Keith N. Hampton is the Endowed Professor in Communication and Public Policy and Co-Chair of the Social Media & Society Cluster in the School of Communication and Information, he is Associate Professor in the Department of Communication, and an affiliate member of the graduate faculty in the Department of Sociology at Rutgers University. Hampton received his Ph.D. and M.A. in sociology from the University of Toronto. Before joining the faculty at Rutgers, he was an assistant professor at the Annenberg School for Communication, University of Pennsylvania, and Assistant Professor of Technology, Urban and Community Sociology & Class of '43 Chair in the Department of Urban Studies and Planning at the Massachusetts Institute of Technology. His research interests focus on the relationship between new information and communication technologies, social networks, democratic engagement, and the urban environment.

Recent and ongoing projects include:

Pervasive Awareness - This study explores possible outcomes associated with the pervasive nature of social media. Based on a national, representative telephone survey of adults, this study suggests that pervasive exposure to information from people’s personal network of friends and family, combined with the anytime-anywhere accessibility of social ties, is likely to affect outcomes related to stress, social isolation, the provision of social support, exposure to diverse points of view, and willingness to voice opinions.

Social Interaction in Public Spaces: A Longitudinal Study - The goal of this study is to understand change in the social life of urban public spaces over the past 30 years. Utilizing an archive of Super 8 time-lapse films of public spaces from New York and around the world that were made in the 1970s by William H. Whyte and the Project for Public Spaces, public interactions are compared to videos of the same spaces captured from 2008-10. The focus is on change in the tendency for people to be alone, and in the composition of groups, as a result of large scale social changes, such as the mobile phone.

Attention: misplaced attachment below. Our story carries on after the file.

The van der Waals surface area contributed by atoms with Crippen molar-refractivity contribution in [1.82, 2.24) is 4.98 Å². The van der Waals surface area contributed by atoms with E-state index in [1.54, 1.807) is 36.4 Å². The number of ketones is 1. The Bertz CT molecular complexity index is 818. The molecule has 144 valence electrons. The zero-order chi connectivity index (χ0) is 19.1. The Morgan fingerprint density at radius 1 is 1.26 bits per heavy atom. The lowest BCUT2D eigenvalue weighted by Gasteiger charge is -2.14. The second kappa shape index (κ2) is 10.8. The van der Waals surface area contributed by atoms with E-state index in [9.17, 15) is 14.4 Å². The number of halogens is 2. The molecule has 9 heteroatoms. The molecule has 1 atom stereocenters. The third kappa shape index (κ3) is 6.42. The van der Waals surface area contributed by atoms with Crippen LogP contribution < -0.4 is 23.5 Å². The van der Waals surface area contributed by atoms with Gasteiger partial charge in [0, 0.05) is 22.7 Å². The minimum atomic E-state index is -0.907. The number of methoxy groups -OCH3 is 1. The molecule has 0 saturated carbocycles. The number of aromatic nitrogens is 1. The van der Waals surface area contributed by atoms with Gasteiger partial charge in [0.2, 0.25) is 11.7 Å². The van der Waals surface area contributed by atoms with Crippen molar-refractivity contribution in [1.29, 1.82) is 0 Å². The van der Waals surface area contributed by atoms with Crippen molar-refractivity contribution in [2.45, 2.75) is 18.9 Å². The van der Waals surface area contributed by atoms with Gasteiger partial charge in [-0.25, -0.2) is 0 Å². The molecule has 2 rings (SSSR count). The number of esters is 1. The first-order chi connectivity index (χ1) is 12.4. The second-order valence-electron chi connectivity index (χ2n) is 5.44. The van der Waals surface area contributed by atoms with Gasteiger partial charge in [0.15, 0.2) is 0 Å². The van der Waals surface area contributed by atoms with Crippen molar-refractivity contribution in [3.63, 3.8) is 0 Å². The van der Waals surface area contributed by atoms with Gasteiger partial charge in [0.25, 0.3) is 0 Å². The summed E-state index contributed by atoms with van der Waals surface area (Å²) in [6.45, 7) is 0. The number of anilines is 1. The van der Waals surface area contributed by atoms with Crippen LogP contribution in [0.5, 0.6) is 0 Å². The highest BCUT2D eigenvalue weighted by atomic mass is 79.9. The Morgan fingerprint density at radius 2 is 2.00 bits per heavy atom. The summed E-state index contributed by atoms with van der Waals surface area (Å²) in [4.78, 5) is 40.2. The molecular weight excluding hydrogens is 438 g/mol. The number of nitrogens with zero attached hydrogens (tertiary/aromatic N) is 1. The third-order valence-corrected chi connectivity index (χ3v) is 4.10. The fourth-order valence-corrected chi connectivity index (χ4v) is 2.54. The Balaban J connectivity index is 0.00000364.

Changes to Helping Behavior: A Lost-letter Experiment - A variation on Stanley Milgram's lost-letter technique. In the summer of 2001 more than 5,000 stamped and self-addressed letters were "lost" in 80+ urban areas in the United States, Canada, Europe, Africa and Asia. The proportion of returned letters from each area is an indicator of helping behavior. In the summer of 2011 the project entered its second phase; letters were "lost" again in the same small urban areas. Census data is being used to predict change in helping behavior over the past decade based on changes in the composition of different urban settings, such as population mobility and diversity. - A free, public resource at where people can find their geographic neighborhoods online and form corresponding digital communities. The i-Neighbors project investigates in detail the specific contexts where Internet use affords local interactions and facilitates community involvement. i-Neighbors supports over 8,000 neighborhoods in the US and Canada and delivers over one million messages to neighbors each month. This project was an outcome of prior work on the E-Neighbors and Netville studies.

Social Media and Social Well-being? - This study combined a longitudinal nationally representative telephone survey with transaction data on the use of Facebook. The project explored the relationship between the use/nonuse of social network services and other information and communication technologies, and the structure and size of people's social networks, health, tolerance, social capital, and other measures of well-being.

The Social Life of Wireless Urban Spaces - It is unclear if wireless Internet use in public spaces will facilitate greater engagement with co-present others, or encourage social disengagement. This study investigated how mobile technologies, focusing on Wi-Fi use but not excluding mobile phones, video games, portable music devices, etc., impact the use of public space. Updating William H. Whyte's classic study of The Social Life of Small Urban Spaces, this project is based on observations of seven wireless Internet enabled public parks, plazas and markets in Philadelphia, New York, San Francisco, and Toronto. The goal was to identify how mobile devices augment local interactions and people's social networks more broadly.